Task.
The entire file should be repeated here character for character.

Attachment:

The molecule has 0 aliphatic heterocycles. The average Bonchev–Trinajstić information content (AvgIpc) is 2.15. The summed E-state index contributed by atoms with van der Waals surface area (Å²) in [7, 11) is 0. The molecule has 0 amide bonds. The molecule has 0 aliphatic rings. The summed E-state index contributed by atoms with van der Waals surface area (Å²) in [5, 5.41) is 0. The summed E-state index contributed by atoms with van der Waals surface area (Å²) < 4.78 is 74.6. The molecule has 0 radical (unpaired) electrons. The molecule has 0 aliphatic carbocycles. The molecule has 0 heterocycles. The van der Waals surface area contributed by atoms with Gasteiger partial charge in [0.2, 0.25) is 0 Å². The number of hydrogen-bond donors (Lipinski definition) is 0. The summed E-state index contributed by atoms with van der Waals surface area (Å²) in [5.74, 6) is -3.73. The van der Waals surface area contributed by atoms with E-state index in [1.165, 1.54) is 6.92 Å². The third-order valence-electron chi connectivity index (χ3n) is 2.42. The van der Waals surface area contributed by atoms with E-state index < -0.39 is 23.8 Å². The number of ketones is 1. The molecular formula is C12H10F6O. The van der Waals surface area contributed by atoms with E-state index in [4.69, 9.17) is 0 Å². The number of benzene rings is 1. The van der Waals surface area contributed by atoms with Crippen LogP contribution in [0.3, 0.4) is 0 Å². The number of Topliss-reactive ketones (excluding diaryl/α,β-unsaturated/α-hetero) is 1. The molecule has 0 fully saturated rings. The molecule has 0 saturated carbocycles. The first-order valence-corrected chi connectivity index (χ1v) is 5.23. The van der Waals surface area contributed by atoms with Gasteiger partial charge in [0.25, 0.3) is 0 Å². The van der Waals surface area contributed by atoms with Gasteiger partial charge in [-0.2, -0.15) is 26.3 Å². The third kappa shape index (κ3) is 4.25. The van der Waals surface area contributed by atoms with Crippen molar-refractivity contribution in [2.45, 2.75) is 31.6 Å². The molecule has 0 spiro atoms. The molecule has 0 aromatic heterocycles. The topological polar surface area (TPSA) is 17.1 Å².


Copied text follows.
The molecule has 0 aliphatic heterocycles. The average Bonchev–Trinajstić information content (AvgIpc) is 2.15. The summed E-state index contributed by atoms with van der Waals surface area (Å²) in [7, 11) is 0. The molecule has 0 amide bonds. The molecule has 0 aliphatic rings. The summed E-state index contributed by atoms with van der Waals surface area (Å²) in [5, 5.41) is 0. The summed E-state index contributed by atoms with van der Waals surface area (Å²) < 4.78 is 74.6. The molecule has 0 radical (unpaired) electrons. The molecule has 0 aliphatic carbocycles. The molecule has 0 heterocycles. The van der Waals surface area contributed by atoms with Gasteiger partial charge in [0.2, 0.25) is 0 Å². The number of hydrogen-bond donors (Lipinski definition) is 0. The summed E-state index contributed by atoms with van der Waals surface area (Å²) in [5.74, 6) is -3.73. The van der Waals surface area contributed by atoms with E-state index in [1.165, 1.54) is 6.92 Å². The third-order valence-electron chi connectivity index (χ3n) is 2.42. The van der Waals surface area contributed by atoms with E-state index < -0.39 is 23.8 Å². The number of ketones is 1. The molecular formula is C12H10F6O. The van der Waals surface area contributed by atoms with E-state index in [4.69, 9.17) is 0 Å². The number of benzene rings is 1. The van der Waals surface area contributed by atoms with Crippen LogP contribution in [0.3, 0.4) is 0 Å². The number of Topliss-reactive ketones (excluding diaryl/α,β-unsaturated/α-hetero) is 1. The molecule has 0 fully saturated rings. The molecule has 0 saturated carbocycles. The first-order valence-corrected chi connectivity index (χ1v) is 5.23. The van der Waals surface area contributed by atoms with Gasteiger partial charge in [0.25, 0.3) is 0 Å². The van der Waals surface area contributed by atoms with Gasteiger partial charge in [-0.2, -0.15) is 26.3 Å². The third kappa shape index (κ3) is 4.25. The van der Waals surface area contributed by atoms with Crippen molar-refractivity contribution in [2.45, 2.75) is 31.6 Å². The molecule has 0 spiro atoms. The molecule has 0 aromatic heterocycles. The topological polar surface area (TPSA) is 17.1 Å².